The researchers tested the amount of tears in the eyes of 18 dogs in the first five minutes after being reunited with their owners, and found that their eyes contained more tears compared to other times. The cause of this is oxytocin, and the evidence to support this is that when a solution containing the hormone was applied to the dogs’ eyes, their tear volume increased.
Canine tears, apparently, affect humans: the researchers photographed the dogs before and after administering liquid into their eyes, such that their eyes would have a tearful appearance. Subjects who rated the photos tended to report that dogs with ‘tears’ aroused stronger feelings of affection in them as well as a desire to stroke the dog. However, not all professionals agree that dogs indeed have emotional tears, and further studies are required to confirm this. For the original research.
The tears of joy of dogs Source: shutterstock, Berezovaya Nonna
What Small Eyes You Have, T-Rex!
When looking at the enormous skull of a Tyrannosaurus Rex, it is easy to notice the tremendous strength of its mighty jaw, which was equipped with teeth that can reach a length of 30 centimeters. Nevertheless, the secret of this strength actually lies in the peculiar shape of its eye sockets. The eye sockets of an adult T-Rex are relatively small compared to the size of its skull and, in contrast to most dinosaurs, their shape is not round but narrow, resembling a keyhole. In a recently published study, British paleontologist Stephan Lautenschlager examined the skulls of roughly 500 dinosaurs and found that other large carnivorous dinosaurs had eyes similar to those of the T-Rex, while the eye sockets of herbivores were circular-shaped. Mathematical simulations conducted by Lautenschlager showed that the structure of a skull with narrow eyes is stronger compared to that with circular eyes: thus they can withstand a greater load and pressure, which allows for a stronger bite. This does come at the expense of a reduced ability to see one’s prey, but it seems that at least evolutionarily, the preference is to bite it as hard as possible. For the full research.
The T-Rex had small, narrow eye sockets. T-Rex skulls and an illustration of his head, as it was in reality (left) and how it would look like with round eyes | Dr Stephan Lautenschlager, University of Birmingham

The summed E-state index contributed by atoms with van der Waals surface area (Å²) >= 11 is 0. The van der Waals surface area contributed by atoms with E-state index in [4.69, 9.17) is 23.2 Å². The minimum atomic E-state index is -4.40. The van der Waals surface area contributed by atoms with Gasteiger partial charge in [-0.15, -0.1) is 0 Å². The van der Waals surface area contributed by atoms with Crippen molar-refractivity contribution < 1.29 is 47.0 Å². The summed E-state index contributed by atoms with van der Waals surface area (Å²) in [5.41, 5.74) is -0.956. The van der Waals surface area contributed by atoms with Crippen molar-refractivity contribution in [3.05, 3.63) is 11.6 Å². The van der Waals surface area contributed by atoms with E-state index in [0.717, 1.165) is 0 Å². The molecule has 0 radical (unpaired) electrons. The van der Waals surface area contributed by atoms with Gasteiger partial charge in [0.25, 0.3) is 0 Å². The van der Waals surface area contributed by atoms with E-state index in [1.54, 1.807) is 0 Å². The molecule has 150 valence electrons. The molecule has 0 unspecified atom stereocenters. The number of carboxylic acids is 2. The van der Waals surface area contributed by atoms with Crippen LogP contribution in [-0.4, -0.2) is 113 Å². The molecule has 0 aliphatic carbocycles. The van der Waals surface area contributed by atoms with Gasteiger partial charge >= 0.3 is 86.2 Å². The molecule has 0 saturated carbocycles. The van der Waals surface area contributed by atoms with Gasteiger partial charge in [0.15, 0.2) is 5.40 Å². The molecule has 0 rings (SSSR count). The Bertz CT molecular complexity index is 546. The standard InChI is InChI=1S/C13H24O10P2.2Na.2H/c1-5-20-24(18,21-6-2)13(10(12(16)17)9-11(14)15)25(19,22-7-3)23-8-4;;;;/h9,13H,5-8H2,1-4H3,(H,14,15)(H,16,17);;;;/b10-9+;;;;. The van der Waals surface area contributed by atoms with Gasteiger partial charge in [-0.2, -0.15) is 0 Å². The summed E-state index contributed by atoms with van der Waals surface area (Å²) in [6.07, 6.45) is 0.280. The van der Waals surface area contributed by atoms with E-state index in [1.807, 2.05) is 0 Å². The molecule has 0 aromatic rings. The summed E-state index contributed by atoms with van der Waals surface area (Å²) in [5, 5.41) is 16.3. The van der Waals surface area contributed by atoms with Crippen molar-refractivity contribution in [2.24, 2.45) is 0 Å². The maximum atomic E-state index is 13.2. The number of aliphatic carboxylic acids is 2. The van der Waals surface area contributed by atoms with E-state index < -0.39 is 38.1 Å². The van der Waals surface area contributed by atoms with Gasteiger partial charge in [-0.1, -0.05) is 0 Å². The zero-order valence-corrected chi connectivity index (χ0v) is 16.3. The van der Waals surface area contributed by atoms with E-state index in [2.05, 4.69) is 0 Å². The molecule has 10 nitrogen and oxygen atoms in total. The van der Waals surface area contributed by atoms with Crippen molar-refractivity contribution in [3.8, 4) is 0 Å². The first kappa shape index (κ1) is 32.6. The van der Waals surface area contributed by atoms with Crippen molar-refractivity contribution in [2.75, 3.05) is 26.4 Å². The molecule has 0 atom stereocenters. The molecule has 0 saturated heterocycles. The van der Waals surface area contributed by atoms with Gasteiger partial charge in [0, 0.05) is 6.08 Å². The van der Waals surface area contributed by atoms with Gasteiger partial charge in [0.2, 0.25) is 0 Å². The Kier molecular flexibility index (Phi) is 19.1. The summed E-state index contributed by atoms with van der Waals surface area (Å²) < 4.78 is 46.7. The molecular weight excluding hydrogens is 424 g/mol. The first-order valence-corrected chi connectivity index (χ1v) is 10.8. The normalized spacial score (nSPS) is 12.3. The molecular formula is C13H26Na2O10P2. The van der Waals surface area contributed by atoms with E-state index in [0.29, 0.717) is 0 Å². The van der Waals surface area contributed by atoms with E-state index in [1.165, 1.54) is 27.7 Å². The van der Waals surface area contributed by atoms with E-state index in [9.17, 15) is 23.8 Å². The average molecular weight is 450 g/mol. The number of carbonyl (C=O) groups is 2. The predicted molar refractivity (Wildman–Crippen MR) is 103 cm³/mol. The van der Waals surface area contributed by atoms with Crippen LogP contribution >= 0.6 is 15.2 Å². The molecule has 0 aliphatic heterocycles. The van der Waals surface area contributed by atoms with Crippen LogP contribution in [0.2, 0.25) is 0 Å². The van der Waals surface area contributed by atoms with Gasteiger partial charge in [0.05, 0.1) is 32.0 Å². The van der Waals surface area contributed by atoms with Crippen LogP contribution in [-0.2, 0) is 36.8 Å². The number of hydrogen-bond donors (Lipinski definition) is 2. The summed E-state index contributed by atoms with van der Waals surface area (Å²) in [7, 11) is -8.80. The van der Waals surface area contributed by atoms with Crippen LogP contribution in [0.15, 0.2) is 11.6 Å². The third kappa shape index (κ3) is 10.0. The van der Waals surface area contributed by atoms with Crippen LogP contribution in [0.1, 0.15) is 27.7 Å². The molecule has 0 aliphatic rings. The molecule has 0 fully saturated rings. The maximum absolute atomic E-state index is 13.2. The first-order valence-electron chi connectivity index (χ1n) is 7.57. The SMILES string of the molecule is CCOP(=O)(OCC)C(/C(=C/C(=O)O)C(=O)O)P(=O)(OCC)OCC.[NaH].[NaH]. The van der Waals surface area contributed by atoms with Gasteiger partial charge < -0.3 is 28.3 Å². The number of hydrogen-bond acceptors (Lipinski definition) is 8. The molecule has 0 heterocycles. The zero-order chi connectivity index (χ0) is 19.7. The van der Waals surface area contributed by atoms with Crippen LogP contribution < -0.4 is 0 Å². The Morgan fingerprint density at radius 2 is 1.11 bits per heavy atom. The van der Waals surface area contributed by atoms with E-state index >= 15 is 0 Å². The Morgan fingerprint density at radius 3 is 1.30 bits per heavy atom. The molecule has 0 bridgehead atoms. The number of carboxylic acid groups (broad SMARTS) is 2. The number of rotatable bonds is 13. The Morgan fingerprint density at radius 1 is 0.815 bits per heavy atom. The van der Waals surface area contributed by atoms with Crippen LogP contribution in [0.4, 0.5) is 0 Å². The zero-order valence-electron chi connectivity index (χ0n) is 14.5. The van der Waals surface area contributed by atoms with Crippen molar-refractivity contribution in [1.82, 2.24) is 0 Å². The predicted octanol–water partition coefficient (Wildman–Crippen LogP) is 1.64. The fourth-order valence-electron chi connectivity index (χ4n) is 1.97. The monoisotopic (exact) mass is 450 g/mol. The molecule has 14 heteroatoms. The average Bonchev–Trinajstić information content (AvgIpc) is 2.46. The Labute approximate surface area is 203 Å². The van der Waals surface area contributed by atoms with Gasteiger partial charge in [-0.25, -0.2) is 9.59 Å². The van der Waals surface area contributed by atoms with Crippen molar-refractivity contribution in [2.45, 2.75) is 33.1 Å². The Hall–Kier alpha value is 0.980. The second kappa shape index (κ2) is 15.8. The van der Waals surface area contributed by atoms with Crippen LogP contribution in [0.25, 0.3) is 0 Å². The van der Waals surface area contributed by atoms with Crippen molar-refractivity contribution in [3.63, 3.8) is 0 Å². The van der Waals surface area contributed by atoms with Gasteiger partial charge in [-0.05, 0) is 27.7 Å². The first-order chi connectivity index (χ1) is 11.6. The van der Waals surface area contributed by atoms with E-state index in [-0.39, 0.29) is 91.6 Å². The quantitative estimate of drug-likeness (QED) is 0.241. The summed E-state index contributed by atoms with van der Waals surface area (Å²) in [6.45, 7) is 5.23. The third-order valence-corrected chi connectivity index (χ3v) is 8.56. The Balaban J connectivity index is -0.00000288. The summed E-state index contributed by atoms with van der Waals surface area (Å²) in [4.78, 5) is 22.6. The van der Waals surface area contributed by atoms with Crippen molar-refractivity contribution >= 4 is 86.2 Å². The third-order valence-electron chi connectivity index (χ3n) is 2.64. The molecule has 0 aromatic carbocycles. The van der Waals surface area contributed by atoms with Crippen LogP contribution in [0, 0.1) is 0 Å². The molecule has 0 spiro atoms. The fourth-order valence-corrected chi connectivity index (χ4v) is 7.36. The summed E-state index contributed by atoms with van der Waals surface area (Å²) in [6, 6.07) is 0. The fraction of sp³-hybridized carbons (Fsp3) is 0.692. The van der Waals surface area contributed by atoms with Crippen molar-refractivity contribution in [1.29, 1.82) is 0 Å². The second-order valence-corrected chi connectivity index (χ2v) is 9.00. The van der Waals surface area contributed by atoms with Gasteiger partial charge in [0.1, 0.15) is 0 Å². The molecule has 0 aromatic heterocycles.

Men, Put On Your Headphones, Turn On Your Favorite Podcast and Go Do The Dishes!
A new study found a link between women’s sexual desire and their feeling of equality and fairness in a relationship, in particular with respect to the subject of house chores. It has already been shown in the past that relationships dissatisfaction is a significant risk factor for the lack of sexual desire among women, even more so than the physiological effects of age. In a new study, conducted on 299 women, it was found that women who experience relationship equity reported higher satisfaction with the relationship compared to those who were responsible for most of the housework. In agreement with past studies, satisfaction was linked to sexual desire. And what if the male partner is the one who does most of the house chores? There weren’t enough couples who fitted this criterion to draw statistically significant conclusions.
The study of sexual desire is divided it into two parts: desire towards a partner and desire that is referential exclusively to the self. An interesting finding of the study was that inequality in a relationship did not affect all aspects of sexual desire, as we might have expected, but rather mainly the sexual desire towards the other. For the full research.
A reason to do the dishes? Women in an egalitarian relationships reported having higher sexual desire toward their partner. Illustration of a man washing the floor and a woman doing the dishes | GoodStudio, Shutterstock